Our boat tour began at 8:00 p.m. – past our children’s regular bedtime. Despite her tiredness, Ariel remained engaged for quite a while; but when she deteriorates, she deteriorates fast. Penelope, bright-eyed, was eager for adventure and told me, “This is so cool!” as we approached the multitude of lights by boat. Elyse was able to take in the sights and sounds, but in a modified way. We needed to tune down the sensory experience for her so as she would not become too overwhelmed and shut down completely. The combination of a late night, being out in the dark, loud and abrupt sounds, bright lights, a moving open-air boat, and a foreign situation all spell disaster for our sensitive Elyse. So we did what we had to do – not what I would have liked to do – but what we had to do, and we brought earphones and an iPad to help keep Elyse calm. During what I would call the height of the chaos and beauty, while our boat was momentarily stationary, Elyse took off her earphones and came over beside me while I lowered a krathong on behalf of our family into the water, and that was a beautiful moment. She took part in her own way.

There were several families and children on the boat alongside us, which was nice. The look of wonder and excitement on their faces, on all of our faces. One French-speaking boy, who took a particular liking to Elyse, happened to be on board with his family. Earlier in the day by the pool, I had come down for a swim with Ariel and Penelope, while Elyse was upstairs still getting ready. The little boy came right over to me and asked,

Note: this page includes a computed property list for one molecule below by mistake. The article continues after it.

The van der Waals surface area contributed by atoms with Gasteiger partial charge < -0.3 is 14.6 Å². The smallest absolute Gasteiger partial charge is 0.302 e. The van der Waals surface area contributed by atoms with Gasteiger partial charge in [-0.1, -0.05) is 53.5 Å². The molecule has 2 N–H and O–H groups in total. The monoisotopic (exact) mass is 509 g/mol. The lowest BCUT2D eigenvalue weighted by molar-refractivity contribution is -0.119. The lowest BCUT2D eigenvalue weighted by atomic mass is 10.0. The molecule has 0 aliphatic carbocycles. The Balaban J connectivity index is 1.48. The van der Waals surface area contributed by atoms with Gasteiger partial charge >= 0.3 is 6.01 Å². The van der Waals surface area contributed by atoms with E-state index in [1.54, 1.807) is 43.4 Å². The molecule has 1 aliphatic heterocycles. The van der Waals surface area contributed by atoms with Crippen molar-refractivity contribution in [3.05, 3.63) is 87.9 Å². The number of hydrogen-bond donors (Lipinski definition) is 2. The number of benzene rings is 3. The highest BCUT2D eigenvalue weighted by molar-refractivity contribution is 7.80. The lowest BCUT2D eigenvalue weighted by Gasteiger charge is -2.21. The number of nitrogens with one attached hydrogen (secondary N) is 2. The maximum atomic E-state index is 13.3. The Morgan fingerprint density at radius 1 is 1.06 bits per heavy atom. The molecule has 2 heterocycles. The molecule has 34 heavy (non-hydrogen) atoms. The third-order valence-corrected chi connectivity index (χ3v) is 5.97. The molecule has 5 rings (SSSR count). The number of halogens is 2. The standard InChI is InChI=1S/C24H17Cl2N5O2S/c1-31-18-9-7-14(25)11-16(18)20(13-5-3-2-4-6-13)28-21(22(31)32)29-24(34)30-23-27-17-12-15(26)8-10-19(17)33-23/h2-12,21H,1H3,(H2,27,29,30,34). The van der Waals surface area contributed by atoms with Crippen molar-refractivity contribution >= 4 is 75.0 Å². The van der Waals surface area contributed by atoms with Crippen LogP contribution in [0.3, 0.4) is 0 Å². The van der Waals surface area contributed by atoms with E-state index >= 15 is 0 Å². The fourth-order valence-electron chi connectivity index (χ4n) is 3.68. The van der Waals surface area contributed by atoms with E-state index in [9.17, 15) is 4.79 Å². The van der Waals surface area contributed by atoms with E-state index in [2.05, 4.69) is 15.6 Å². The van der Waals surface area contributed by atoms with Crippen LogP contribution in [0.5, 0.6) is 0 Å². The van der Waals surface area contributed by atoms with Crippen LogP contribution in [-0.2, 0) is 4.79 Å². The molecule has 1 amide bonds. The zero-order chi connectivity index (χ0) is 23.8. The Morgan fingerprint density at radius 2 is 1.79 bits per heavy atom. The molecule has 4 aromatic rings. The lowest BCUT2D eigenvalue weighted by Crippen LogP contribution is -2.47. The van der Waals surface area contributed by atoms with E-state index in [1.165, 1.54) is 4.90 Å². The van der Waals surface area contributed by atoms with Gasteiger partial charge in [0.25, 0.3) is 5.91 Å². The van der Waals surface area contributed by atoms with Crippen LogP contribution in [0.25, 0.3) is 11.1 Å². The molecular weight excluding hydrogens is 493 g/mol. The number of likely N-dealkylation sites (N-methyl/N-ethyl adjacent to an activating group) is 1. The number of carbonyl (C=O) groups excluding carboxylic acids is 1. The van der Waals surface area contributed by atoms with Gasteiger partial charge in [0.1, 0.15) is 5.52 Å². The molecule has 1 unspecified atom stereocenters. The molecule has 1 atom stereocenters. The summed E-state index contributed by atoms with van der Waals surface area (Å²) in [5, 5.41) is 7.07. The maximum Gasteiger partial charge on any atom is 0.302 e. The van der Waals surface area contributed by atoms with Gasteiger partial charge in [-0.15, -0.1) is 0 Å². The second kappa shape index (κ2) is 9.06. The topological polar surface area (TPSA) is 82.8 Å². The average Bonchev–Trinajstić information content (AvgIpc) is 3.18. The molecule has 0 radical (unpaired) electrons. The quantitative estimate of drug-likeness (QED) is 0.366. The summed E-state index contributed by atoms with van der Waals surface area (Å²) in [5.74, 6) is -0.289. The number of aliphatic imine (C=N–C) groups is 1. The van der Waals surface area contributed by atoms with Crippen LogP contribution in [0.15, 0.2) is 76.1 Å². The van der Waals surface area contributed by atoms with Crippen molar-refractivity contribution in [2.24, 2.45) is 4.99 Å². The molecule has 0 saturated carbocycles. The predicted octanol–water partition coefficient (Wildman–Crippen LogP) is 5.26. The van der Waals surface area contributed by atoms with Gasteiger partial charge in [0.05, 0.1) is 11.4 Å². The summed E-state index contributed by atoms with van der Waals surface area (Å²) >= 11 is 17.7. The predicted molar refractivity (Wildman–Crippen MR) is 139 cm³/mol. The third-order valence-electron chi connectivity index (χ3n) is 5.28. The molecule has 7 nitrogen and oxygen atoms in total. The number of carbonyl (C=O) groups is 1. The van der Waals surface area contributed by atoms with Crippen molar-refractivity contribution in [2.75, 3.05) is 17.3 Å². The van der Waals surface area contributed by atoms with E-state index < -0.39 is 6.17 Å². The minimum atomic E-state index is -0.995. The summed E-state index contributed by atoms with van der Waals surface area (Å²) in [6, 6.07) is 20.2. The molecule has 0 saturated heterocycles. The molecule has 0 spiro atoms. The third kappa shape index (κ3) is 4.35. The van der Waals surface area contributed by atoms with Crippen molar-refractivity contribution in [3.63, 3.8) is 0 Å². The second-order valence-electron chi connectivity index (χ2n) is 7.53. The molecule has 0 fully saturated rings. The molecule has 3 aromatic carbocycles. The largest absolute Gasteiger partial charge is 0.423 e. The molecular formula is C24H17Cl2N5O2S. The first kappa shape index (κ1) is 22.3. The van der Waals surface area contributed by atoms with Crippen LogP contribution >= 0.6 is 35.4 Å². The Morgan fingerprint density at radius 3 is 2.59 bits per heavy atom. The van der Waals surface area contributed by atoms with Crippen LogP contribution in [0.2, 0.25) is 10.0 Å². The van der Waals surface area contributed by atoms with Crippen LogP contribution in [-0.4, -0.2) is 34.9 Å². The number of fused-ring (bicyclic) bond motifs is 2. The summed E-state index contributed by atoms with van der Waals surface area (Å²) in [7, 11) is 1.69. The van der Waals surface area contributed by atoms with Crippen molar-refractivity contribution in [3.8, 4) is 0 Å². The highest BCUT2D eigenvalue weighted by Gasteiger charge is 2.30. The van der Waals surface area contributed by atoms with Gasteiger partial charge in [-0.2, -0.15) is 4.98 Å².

“Où est celle qui a sept ans?” Where is your daughter who is seven years old? He was delighted when she joined us shortly thereafter.

After our evening boat ride ended, sometime after 10:00 p.m., each of us filled to the brim by the experience, but also exhausted from the day’s events, we traipsed through the lobby on the way back to our room, and I caught up with the little boy again. He handed me a candy. “Oh, thank you! Is this for me?” I asked.

He shook his head. “Oh, it’s for Penelope?” who was standing beside me.

He shook his head again.

“Non, c’est pour celle qui a sept ans.”

Elyse had already made her way upstairs, but I made sure to deliver the candy from her crush.

There are definitive moments and large sweeping gestures, grandiose scenes of lantern-lit skies that take your breath away and then there are the everyday kindnesses that make life so sweet and worthwhile, that make the heart glow from the inside out as bright as floating lanterns backlit against the night’s sky. I am grateful to have experienced both in one day. Life will never be the same.